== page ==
21. Lee And Grant, The End - William E. Brooks
“Is Lee over there?” pointing up the road.
“Yes, he is in that brick house, waiting to surrender to you.”
...Lee had been waiting there, in a high-backed armchair by the window, for a half-hour before Grant came. He arose as Grant entered with extended hand, saying “General Lee.” They shook hands and began talking of the days when they had met before, in Mexico. The Memoirs go on with the story: “Our conversation grew so pleasant that I almost forgot the object of our meeting. After conversation had run on in this style for some time General Lee called my attention to the object of our meeting.”
Grant had stated his terms, that Lee’s army “should lay down their arms, not to take them up again”. Again the talk wandered off into other fields and again Lee had to interrupt with the suggestion that Grant write out the terms he proposed. Paroles were to be given that officers and men were not to take up arms against the United States until properly exchanged; all arms and public property were to be surrendered. “This will not embrace the side-arms of the officers, nor their private horses or baggage. This done, each officer and man will be allowed to return to their homes, not to disturbed by United States authority so long as they observe their paroles and the laws in force where they may reside”. As Grant finished writing Lee took from his pocket a pair of steel-rimmed spectacles, pushed some books aside on the table beside him, and carefully read what had been written. When he came to the last sentence he showed his appreciation and, with some degree of warmth in his manner, said: “This will have a very happy effect on my army.”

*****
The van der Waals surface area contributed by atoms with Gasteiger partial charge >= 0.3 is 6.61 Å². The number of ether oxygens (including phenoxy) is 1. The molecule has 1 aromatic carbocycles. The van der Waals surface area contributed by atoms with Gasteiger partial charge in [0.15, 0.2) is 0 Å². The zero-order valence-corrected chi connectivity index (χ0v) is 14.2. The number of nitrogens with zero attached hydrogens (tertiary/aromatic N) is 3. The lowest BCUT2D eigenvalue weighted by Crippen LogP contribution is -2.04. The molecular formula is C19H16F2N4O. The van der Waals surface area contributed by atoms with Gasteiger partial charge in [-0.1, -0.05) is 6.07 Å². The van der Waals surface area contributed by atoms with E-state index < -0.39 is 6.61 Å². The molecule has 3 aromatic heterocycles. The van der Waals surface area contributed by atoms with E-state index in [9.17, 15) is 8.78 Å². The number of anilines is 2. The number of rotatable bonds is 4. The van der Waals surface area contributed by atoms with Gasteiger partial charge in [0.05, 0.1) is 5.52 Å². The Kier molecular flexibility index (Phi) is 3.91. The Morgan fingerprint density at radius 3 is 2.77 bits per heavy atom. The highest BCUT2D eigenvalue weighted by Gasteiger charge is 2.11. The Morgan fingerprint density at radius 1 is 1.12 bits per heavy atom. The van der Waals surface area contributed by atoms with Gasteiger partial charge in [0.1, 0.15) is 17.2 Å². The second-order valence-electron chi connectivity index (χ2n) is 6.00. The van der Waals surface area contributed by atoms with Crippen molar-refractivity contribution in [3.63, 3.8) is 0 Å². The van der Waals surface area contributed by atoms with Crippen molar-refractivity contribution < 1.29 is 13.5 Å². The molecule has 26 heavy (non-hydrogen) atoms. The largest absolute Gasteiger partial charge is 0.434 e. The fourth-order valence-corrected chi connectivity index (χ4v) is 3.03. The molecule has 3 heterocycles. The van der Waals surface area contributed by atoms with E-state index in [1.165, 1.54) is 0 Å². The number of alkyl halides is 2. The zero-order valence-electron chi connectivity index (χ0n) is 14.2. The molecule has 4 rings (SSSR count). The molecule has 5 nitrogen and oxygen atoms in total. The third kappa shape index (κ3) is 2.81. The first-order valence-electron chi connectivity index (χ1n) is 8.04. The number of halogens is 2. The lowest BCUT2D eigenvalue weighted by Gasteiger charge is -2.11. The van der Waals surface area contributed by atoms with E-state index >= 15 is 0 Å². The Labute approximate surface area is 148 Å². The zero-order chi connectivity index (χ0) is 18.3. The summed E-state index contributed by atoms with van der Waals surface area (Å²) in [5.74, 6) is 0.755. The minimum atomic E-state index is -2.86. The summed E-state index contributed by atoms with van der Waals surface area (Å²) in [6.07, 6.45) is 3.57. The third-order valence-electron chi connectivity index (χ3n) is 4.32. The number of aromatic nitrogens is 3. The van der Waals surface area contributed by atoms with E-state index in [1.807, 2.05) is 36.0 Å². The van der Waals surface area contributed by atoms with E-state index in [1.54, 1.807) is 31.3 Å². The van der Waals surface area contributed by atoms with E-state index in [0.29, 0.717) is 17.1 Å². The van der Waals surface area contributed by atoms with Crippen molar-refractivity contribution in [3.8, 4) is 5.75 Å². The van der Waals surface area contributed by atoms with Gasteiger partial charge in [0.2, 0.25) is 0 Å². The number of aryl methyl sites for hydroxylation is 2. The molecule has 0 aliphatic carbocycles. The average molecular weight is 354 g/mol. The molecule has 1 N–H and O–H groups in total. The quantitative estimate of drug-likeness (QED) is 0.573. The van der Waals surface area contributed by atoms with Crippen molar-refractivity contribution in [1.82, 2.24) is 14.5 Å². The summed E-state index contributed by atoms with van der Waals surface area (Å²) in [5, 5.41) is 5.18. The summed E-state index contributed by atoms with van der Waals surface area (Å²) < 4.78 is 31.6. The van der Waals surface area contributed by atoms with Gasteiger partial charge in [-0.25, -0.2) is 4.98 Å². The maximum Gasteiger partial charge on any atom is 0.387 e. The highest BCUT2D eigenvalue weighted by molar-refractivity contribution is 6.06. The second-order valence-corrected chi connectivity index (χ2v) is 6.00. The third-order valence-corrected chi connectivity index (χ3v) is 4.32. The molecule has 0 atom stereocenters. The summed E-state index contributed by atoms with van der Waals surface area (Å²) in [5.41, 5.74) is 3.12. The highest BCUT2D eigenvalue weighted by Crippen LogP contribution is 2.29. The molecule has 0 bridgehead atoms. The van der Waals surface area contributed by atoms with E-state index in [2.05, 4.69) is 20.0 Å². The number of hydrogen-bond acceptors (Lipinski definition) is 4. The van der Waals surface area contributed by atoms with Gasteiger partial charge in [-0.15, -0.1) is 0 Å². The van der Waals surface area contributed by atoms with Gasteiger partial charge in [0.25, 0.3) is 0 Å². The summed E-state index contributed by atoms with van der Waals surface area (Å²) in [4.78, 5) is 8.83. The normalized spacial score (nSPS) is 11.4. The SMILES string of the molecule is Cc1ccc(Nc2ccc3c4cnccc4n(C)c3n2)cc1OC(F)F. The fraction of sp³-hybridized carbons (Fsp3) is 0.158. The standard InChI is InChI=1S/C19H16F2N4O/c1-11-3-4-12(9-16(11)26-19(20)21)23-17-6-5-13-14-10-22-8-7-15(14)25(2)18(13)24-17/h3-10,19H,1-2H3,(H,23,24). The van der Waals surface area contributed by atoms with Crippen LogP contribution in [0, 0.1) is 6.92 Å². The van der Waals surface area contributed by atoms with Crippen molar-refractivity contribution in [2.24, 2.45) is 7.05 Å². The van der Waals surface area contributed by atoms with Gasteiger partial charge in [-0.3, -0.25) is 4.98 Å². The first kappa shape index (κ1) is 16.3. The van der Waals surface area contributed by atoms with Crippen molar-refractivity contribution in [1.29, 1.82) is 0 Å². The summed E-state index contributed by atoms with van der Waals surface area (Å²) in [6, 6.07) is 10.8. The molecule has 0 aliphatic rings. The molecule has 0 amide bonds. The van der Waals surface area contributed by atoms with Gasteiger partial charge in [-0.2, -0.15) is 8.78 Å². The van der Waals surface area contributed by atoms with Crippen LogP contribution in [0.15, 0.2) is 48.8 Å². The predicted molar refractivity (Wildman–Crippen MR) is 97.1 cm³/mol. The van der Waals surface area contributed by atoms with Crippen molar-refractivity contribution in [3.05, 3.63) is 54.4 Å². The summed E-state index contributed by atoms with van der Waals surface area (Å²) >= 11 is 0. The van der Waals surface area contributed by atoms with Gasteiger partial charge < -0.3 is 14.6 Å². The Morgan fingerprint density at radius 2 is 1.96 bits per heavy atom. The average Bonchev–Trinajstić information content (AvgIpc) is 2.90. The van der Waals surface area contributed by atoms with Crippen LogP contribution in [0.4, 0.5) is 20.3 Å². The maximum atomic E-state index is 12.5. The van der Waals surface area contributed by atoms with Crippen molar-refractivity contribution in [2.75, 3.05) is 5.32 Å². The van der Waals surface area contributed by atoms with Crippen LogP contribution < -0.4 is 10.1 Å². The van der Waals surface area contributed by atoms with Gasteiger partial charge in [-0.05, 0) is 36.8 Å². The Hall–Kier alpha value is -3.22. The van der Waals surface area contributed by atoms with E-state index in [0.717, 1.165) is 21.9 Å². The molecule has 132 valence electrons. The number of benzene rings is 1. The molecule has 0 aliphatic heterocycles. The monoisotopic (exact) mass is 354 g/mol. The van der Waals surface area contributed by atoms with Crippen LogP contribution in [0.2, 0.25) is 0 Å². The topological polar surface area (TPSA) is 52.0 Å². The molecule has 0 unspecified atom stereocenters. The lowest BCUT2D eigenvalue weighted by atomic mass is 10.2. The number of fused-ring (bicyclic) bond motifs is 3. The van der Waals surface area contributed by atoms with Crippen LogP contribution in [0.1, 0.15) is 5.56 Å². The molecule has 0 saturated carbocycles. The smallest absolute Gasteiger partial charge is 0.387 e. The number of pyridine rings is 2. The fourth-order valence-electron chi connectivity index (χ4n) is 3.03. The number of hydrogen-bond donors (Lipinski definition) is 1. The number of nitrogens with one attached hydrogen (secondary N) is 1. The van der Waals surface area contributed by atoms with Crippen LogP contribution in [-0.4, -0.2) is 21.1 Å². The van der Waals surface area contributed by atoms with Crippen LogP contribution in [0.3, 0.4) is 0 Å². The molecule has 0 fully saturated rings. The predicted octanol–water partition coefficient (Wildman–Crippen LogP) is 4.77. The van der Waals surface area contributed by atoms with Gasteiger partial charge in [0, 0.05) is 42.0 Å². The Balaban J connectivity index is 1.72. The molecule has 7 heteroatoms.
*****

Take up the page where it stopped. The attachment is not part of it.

When Grant asked him for suggestions he pointed out that the horses of the calvary and artillery belonged to the men who used them, and he was immediately told that the parole officers would be instructed “to let all the men who claim to own a horse or mule take the animals home with them to work their little farms.”
Then Grant asked about his need of rations, remembering that Sheridan had the cars that should have reached Amelia, and when Lee told him of this situation he gave orders that sufficient should be turned over to answer all their need.
The letters containing the terms and their acceptance were signed, the last formalities were over, and Lee left the room. He signaled to his orderly to bridle his horse, and standing on the steps of the porch he looked out over the valley where his army lay, smiting the glove he carried in his right hand on his left, in an absent sort of way, and seeming to see nothing till his horse was led in front of him; then mounted and rode away. As he was going Grant came to the door and saluted him in silence.
.....And when the firing of salutes began to sound from his own lines he stopped them with words, “The war is over; the rebels are our countrymen again; and the best sign of rejoicing after the victory will be to abstain from all demonstrations in the field.”